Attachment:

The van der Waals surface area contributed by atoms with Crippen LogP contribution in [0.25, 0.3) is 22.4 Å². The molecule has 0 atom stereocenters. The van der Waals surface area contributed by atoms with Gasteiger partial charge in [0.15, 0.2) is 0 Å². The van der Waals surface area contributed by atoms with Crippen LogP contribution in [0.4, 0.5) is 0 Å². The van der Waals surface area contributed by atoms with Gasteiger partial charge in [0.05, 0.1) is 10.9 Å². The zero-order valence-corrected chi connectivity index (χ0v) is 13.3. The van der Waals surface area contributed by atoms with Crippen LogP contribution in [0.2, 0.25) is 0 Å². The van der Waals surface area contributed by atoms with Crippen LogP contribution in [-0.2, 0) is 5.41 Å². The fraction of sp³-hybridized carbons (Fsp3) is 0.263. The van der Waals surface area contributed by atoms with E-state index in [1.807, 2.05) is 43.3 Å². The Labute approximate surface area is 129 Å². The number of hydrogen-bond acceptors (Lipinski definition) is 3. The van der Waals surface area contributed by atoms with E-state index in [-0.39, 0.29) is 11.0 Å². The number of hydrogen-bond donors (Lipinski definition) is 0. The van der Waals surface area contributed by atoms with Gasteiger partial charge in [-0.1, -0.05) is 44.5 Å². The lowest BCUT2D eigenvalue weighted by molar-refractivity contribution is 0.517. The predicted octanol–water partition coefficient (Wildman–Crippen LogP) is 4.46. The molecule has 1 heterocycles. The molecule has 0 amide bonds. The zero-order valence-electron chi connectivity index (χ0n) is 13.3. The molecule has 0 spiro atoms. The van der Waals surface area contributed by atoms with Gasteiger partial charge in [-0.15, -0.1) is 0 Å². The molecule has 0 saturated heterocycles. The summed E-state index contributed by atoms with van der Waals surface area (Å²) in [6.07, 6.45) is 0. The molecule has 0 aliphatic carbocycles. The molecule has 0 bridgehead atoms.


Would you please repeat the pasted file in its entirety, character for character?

The van der Waals surface area contributed by atoms with Crippen LogP contribution in [0.25, 0.3) is 22.4 Å². The molecule has 0 atom stereocenters. The van der Waals surface area contributed by atoms with Gasteiger partial charge in [0.15, 0.2) is 0 Å². The van der Waals surface area contributed by atoms with Crippen LogP contribution in [0.4, 0.5) is 0 Å². The van der Waals surface area contributed by atoms with Gasteiger partial charge in [0.05, 0.1) is 10.9 Å². The zero-order valence-corrected chi connectivity index (χ0v) is 13.3. The van der Waals surface area contributed by atoms with Crippen LogP contribution in [0.2, 0.25) is 0 Å². The van der Waals surface area contributed by atoms with Crippen LogP contribution in [-0.2, 0) is 5.41 Å². The fraction of sp³-hybridized carbons (Fsp3) is 0.263. The van der Waals surface area contributed by atoms with E-state index in [1.807, 2.05) is 43.3 Å². The Labute approximate surface area is 129 Å². The number of hydrogen-bond acceptors (Lipinski definition) is 3. The van der Waals surface area contributed by atoms with E-state index in [-0.39, 0.29) is 11.0 Å². The number of hydrogen-bond donors (Lipinski definition) is 0. The van der Waals surface area contributed by atoms with Gasteiger partial charge in [-0.1, -0.05) is 44.5 Å². The lowest BCUT2D eigenvalue weighted by molar-refractivity contribution is 0.517. The predicted octanol–water partition coefficient (Wildman–Crippen LogP) is 4.46. The molecule has 1 heterocycles. The molecule has 0 amide bonds. The zero-order valence-electron chi connectivity index (χ0n) is 13.3. The molecule has 0 spiro atoms. The van der Waals surface area contributed by atoms with Gasteiger partial charge in [-0.15, -0.1) is 0 Å². The molecule has 0 saturated heterocycles. The summed E-state index contributed by atoms with van der Waals surface area (Å²) in [6.07, 6.45) is 0. The molecule has 0 aliphatic carbocycles. The molecule has 0 bridgehead atoms.